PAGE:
During flight tests, improvement was immediately apparent. Since these changes were made in July, I was fortunate to have 100+ deg F temperatures at the airport for testing. This gave me the opportunity to test the most stressing conditions the cooling system would ever see. I recorded temperatures in cruise at many different altitudes for comparison with data collected throughout the previous years of flying. Temperatures during take-off, climb and ground operations were also noted. I could not have been more pleased with the new observed temperatures. The hottest cylinder dropped 30 degrees at lower altitudes and 42 deg F up high at 17.500’. The highest observed CHT during take-off dropped 40 deg F. The spread between the cylinders narrowed considerably and is now typically within a 10-15 degree band. The scatter plots of CHT vs EGT show cooling effectiveness in cruise. These points cover a range of altitudes from 5,500 to 17,500’ and OATs from 23 to 88 deg F. In order to determine the precise effect of the new cowling, one could sort through the data to find before-and-after pairs with matching altitude, OAT, and EGT. However, despite the large number of points recorded it is difficult to match these three variables exactly. Even with additional data recording, matching exact points will continue to be difficult since the better cooling allows much higher EGTs to be used for normal operation. Therefore, multiple regression analysis was performed using all the temperature data collected in the last seven years of flying. This made it possible to generate a computer model that predicts all CHTs and EGTs for both the old and new cowls given any altitude, OAT and mixture setting. A side-by-side comparison of the new and old cowl performance for any flight condition is now much easier to perform.
Regression Model Input/Output Sheet
Raw CHT vs EGT Data points in cruise at various altitudes, OATs comparing original cowl to new design
(curve fit for visual reference only)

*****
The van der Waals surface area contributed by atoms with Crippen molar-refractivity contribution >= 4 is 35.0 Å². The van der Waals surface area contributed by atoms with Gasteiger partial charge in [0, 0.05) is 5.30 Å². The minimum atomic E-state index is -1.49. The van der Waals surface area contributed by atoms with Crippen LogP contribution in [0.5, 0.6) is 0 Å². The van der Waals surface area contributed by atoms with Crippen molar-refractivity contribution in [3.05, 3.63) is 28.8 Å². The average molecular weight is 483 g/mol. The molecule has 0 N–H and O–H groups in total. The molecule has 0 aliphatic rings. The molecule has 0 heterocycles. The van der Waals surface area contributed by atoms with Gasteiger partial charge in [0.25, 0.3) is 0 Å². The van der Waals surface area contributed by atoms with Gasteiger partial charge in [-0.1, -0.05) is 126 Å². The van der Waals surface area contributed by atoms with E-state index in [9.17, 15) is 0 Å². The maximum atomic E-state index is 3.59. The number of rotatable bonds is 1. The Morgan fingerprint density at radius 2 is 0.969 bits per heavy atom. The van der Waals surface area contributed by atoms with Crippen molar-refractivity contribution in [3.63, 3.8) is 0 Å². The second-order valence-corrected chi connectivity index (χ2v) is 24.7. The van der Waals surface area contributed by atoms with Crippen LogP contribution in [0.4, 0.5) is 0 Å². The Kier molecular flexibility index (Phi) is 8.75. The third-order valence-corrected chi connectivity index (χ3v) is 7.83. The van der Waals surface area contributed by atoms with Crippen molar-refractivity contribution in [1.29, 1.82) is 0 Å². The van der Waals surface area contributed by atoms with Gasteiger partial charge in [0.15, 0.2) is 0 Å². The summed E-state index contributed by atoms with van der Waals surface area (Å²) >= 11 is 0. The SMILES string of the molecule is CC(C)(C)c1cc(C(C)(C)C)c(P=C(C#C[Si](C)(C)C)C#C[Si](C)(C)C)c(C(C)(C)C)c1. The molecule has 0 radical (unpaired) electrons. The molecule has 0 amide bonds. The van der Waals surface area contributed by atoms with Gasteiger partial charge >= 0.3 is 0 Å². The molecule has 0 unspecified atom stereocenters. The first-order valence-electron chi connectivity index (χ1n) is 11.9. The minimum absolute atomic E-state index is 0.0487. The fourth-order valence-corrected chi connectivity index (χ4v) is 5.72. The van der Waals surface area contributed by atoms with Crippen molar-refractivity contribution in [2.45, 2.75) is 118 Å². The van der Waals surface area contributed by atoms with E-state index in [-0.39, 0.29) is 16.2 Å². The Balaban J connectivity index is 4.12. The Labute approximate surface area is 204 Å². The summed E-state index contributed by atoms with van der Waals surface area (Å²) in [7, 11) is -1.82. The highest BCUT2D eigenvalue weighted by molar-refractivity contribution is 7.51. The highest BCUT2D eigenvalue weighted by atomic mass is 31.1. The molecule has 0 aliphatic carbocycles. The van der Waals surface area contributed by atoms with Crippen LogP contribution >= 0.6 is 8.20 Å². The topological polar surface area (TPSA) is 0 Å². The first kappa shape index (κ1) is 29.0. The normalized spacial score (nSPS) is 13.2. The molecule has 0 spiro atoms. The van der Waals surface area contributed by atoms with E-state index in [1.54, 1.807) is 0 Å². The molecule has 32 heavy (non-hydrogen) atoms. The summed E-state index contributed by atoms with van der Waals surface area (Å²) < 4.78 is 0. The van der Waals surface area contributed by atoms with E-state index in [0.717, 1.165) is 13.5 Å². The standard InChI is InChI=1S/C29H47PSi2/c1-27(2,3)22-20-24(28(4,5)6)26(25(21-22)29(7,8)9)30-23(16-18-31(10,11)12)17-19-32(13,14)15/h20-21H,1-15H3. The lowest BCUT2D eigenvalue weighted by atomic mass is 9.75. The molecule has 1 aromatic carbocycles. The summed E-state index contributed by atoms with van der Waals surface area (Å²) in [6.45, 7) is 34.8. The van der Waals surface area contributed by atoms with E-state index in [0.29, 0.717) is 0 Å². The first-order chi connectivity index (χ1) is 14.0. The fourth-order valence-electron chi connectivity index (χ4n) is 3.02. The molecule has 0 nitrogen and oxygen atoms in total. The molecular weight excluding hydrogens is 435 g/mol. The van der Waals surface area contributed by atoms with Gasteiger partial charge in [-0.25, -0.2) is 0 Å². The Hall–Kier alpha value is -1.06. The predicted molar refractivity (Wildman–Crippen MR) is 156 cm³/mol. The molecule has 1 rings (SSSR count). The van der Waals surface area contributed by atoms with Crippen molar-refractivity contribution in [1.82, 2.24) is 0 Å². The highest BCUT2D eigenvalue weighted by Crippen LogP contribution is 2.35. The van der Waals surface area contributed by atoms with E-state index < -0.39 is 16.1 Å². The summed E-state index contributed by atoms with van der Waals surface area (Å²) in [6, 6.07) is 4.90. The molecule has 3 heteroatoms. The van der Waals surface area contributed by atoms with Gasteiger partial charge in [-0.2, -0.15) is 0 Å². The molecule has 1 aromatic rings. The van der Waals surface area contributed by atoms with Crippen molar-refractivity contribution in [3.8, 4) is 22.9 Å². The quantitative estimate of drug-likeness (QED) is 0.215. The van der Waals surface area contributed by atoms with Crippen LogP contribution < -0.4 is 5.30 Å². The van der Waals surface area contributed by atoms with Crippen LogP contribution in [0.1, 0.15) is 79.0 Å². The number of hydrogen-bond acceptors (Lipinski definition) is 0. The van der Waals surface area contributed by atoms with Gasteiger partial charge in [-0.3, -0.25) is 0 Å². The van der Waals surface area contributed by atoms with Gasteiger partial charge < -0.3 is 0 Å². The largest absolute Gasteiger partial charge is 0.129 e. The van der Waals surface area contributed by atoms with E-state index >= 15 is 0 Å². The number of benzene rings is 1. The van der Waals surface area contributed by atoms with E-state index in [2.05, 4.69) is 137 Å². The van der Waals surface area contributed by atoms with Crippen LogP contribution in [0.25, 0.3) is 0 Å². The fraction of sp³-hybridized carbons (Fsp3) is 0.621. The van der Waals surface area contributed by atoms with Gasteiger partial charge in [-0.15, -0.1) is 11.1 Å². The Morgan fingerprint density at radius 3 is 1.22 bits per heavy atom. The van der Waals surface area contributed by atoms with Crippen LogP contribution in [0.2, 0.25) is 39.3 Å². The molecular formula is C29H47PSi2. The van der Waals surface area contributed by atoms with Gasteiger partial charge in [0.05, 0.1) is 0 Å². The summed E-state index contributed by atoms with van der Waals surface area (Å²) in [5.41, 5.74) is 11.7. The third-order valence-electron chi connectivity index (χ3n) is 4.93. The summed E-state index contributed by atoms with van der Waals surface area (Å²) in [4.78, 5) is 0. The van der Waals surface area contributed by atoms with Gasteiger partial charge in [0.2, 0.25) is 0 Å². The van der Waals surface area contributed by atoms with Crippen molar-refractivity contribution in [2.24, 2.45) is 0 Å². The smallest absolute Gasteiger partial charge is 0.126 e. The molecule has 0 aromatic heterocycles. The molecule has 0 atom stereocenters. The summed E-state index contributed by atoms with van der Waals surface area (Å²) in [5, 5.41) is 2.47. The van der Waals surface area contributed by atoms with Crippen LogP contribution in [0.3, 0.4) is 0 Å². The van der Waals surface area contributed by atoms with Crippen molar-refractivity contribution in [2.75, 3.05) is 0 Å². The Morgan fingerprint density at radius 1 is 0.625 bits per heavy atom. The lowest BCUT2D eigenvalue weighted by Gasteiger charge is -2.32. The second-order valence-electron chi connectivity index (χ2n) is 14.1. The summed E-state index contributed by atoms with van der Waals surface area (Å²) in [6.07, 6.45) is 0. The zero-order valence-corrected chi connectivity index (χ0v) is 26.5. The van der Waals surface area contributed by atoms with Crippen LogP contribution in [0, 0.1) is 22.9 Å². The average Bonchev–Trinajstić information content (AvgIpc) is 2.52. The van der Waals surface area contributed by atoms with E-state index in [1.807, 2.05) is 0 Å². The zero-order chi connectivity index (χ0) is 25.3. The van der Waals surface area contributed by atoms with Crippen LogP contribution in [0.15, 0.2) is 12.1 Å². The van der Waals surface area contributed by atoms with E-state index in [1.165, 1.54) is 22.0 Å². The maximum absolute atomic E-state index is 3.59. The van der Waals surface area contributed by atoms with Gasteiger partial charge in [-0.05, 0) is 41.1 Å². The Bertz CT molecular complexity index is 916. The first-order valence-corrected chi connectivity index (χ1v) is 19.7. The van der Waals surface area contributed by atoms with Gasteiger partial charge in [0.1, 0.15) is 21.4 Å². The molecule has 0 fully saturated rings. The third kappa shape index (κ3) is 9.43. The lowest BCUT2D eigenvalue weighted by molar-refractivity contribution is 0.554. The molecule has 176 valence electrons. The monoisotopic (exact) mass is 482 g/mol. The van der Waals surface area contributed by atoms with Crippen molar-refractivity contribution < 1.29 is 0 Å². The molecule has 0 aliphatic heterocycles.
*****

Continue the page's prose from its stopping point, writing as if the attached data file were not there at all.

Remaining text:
Oil cooler performance at low speed also improved. Now the oil cooler is functional all the way down to zero speed. In cruise it cools just as always - 182 deg F most all the time with the occasional excursions to 190 deg F during the middle of the summer.
While the reduced inlet and exit area still allowed for improved cooling it also had a significant effect on drag. I was hoping to see some improvement in cruise speed, but was quite surprised when the increase came in at 5 knots (from 201 to 206 KTAS). The combination of higher cruise speed and drop in temperatures really shows how much energy was being wasted in the original configuration.
Of all the modifications I have made over the years, this was certainly the most extensive in terms of time and effort. On the other hand, it also had the greatest pay-off. The induction system change in 2000 added speed by increasing manifold pressure. The cowl added speed and lowered temperatures solely by improving aerodynamic efficiency. When you extract performance gains through efficiency improvements, it feels like you are getting something for nothing. While the conventional cooling system design is certainly the easiest to implement, it comes at a cost in performance. Fortunately the experimental category allows us to explore other options.
Fly fast and stay cool.
Cooling System Evaluation, Pressure and Flow measurements
Cooling Report in pdf format, current version of report that follows below.
Summary Information Sheet in pdf format, project summary condensed onto one page.
EXCEL temperature calculator, Multiple regression model that uses temperature data gathered over the last nine years to compare the performance of the old cooling system to the new one for any given flight condition. As an aid to the user, the spreadsheet contains a macro for calculating standard atmosphere temperature at the altitude requested. Your security settings must allow macros to be down loaded for this feature to work. As more flight data is gathered, I periodically update the temperature data base.
NASA report CR3405, very good reading. Real data showing the virtues of the plenum cooling system. It also contains information of inlet design. A long and sometimes technical read, but well worth the effort.
Additional Photos of Installation A number of additional photos of the both the original installation in N91CZ and later installations in other Lancair 360s.